a very rigid table and power feed in all three axis. It is usually to
not get involved in gear cutting but buy stock gearing unless you are
making repair parts that are not stock. Boston gear, Martin gear and
some others have a pretty good inventory of gearing.
Go over to www.practicalmachinist.com and have a look at the Machinery
for sale forum there.
IIRC there is a Harbour Freight mill there, a lot nearer to you than
to me, for a $1000 asking price. It is an A1-S type mill, which is a far
cry above the benchtop mill-drill units. It apparently does not have
many hours use and the guy speaks well of it in the ad.
Whether it suits you needs, you have to decide, but I would buy it if
I were closer, even being a HF machine.
North and South Carolina are not the most industrialised areas, but
there seems a steady trikle of machines advertised in that area.
Get on the mailing lists for a catalog from Enco (useenco.com, IIRC),
harbour freight, KBC tools, McMaster Carr (if they will send you a catalog).
Get subscribed to Home Shop Machinist, too. Lots of tool suppliers
advertising there with some quite decent bargains to be had (as well as
some cheap junk, but...)
You can generally buy a machine directly from an individual a lot cheaper
than you can from a dealer. The trick is finding what you want. One of the
best ways is to talk to a local machine shop owner or two. They often know
when someone has a machine for sale. I got my Bridgeport from a shop that
had just acquired a CNC and needed to make room. I paid a lot less than I
would have to a dealer and I'm sure I have the shop owner more than a dealer
would have given him. And he borrowed a fork lift from a business neighbor
and set on my truck for me. And I heard about it from a friend who was,
himself, a machine shop owner (and who had once been an employee of the guy
who sold me the mill).
Indeed. Networking networking networking
I got a welder or two today because I passed the word around that I
wanted cast offs.
Got an Airco 250 Heliweld Squarewave with chiller, a Airco 200 Mig (3
phase damit) a Lincoln AC225 and a big old Lincoln 300 crank front.
Neither the owner nor I know if any of them actually work. Cost me an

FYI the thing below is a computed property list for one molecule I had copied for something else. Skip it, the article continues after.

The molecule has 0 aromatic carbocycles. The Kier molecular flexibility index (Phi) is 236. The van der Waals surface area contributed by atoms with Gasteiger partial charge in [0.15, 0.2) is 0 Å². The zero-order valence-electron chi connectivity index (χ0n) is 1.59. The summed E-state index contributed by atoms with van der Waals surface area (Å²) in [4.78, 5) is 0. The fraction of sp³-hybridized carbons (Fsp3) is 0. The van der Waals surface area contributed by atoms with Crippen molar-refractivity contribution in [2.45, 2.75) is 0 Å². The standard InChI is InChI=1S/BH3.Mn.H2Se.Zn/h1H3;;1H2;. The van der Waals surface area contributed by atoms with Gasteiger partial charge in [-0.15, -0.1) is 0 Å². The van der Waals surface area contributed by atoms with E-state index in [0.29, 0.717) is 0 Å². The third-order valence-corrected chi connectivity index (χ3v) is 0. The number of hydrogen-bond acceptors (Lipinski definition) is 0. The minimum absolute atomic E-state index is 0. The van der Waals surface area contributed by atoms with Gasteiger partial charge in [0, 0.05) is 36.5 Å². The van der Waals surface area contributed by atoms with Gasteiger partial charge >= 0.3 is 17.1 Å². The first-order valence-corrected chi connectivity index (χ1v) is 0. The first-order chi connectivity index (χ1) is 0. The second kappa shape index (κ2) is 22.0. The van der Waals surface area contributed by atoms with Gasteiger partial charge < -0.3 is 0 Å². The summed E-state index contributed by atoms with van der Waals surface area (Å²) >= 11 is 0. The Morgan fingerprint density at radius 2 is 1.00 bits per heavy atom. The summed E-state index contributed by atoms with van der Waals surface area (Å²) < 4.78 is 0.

hours labor ($65) knocked off the 7 hour bill. And the 500 lbs of
various welding rod was free.
If even one of these works..Im way ahead on points <G>. And most are
simple enough to repair.
Hell..Im already way ahead just on rod alone. A friend of a friend
recommended me for machine repair to yet a third guy in mid summer.
Now Im the "guy to call" when they have machine or electrical
problems. He turned me on to his buddy who had the welders.
"That which does not kill you,
has made a huge tactical error"
THe American versus import argument is an old one that i dont want to
I'm an Metalworking Hobbyist int he same situation as you whose been
laying low and quietly looking for the right machine and situation,
I'll share some things i've learned and figured out through talking to
machine tool dealers looking at auctions and listening on here and so
Regardless of where its made honest full industrial tools will outlast
any hobbiest grade equipment. I dont think there is a single soul in
this newsgroup who would argue that point
But the usual downsides to industrial tools are SIZE, and POWER. as
long as you can address those two issues then you are always FAR ahead
bying an industrial tool in decent shape than a shiny new hobbyist one.
Up Here in canada (Cannot speak for the US but i'm sure some oof the US
business owners will be able to confirm or deny this in a second) Large
expenditures that have a limited useful life (Vehicles and machine
tools and so on) are considered capital expenses and are written off
across a nuber of years, Sometimes decades before they are beat up and
clapped out Especially if the place required the fuctionality of given
tool but didnt put the stresses that a day yo day job shop would. (An
engineering shop for example would have machines thay are used for
making prototypes but never used in large scale production the way a
job shop would. Or a place that needed to hold TIGHT tolerances whose
machines have "clapped out" to their standards and are "only" accurate
to some ridiculously tight precision. There are places that will
discard machines better than some other can be bought new because that
amount of wear is unacceptable to their application. to them its junk
to you its gold
The Value to an industrial shop of a written off tool is trivial
especially since writing it off has helped to get the replacement in.
For example If the machine is not accurate enough to make aircraft
parts in a shop making aircraft parts its Junk and is a cost for them
to remove and a drain on floorspace
Machine tool dealers tend to scoop up machines from that type of
situation and from liquidations or from trade ins against new tool
IF you have room for a BIG tool they are usually MUCH cheaper than a
Small tool Especially if you consider it pound for pound. because the
space limits their resale value
Case in point is the Number 4 Cinicinnati Milling machine shown and
listed for sale in this group from about two weeks ago. it looks liek a
BEAUTIFUL machine but no one with a small shop can handle a machine
with a TEN FOOT TABLE despite it being on sale for merely $500 if
Hobbyist sized machines command a LARGE premium for their lack of size
and ease of manageability. I would LOVE an old Clausing Mill (8520 or